Mer­ck KGaA pumps €440M in­to ex­pand­ing and con­struct­ing Irish man­u­fac­tur­ing fa­cil­i­ties

The area of Ireland famous for Blarney Castle and its cliffsides along the Atlantic Ocean is seeing Merck KGaA expand its commitment there.

The German drug manufacturer is expanding its membrane and filtration manufacturing capabilities in Ireland. The company will invest approximately €440 million ($470 million) to increase membrane manufacturing capacity in Carrigtwohill, Ireland, and build a new manufacturing facility at Blarney Business Park, in County Cork, Ireland.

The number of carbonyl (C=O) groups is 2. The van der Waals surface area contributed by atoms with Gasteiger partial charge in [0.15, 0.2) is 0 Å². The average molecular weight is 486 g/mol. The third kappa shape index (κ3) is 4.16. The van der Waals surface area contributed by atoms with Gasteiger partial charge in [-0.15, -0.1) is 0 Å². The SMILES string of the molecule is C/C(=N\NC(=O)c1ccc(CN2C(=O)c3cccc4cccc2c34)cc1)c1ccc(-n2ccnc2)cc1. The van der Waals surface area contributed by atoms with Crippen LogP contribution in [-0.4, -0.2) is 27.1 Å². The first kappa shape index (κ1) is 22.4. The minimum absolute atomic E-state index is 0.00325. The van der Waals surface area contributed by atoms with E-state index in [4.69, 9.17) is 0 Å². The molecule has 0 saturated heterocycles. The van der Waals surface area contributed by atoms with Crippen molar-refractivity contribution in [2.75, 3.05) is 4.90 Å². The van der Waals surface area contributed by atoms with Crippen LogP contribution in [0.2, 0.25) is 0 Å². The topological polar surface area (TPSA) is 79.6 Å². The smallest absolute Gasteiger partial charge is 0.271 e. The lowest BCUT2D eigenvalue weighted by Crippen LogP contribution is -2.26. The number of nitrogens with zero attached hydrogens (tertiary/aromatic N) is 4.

Rep. Katie Porter (D-CA) (Michael Brochstein/Sipa USA/Sipa via AP Images)

House Dems to Sen­ate lead­er­ship: Quick­ly move a rec­on­cil­i­a­tion bill with drug price ne­go­ti­a­tion re­forms

Twenty House Democrats, including Reps. Katie Porter of California and Susan Wild of Pennsylvania, are calling on Senate leaders to move quickly with a reconciliation bill (meaning they only need a simple majority for passage) with prescription drug pricing reforms, and to include adding new authority for Medicare to negotiate drug prices.

They also called on the Senate to specifically follow suit with the House passage of a $35 per month insulin cap (as Senate Majority Leader Chuck Schumer’s deadline for a vote on that provision has come and gone), and to cap Medicare Part D costs at $2,000 per year for seniors.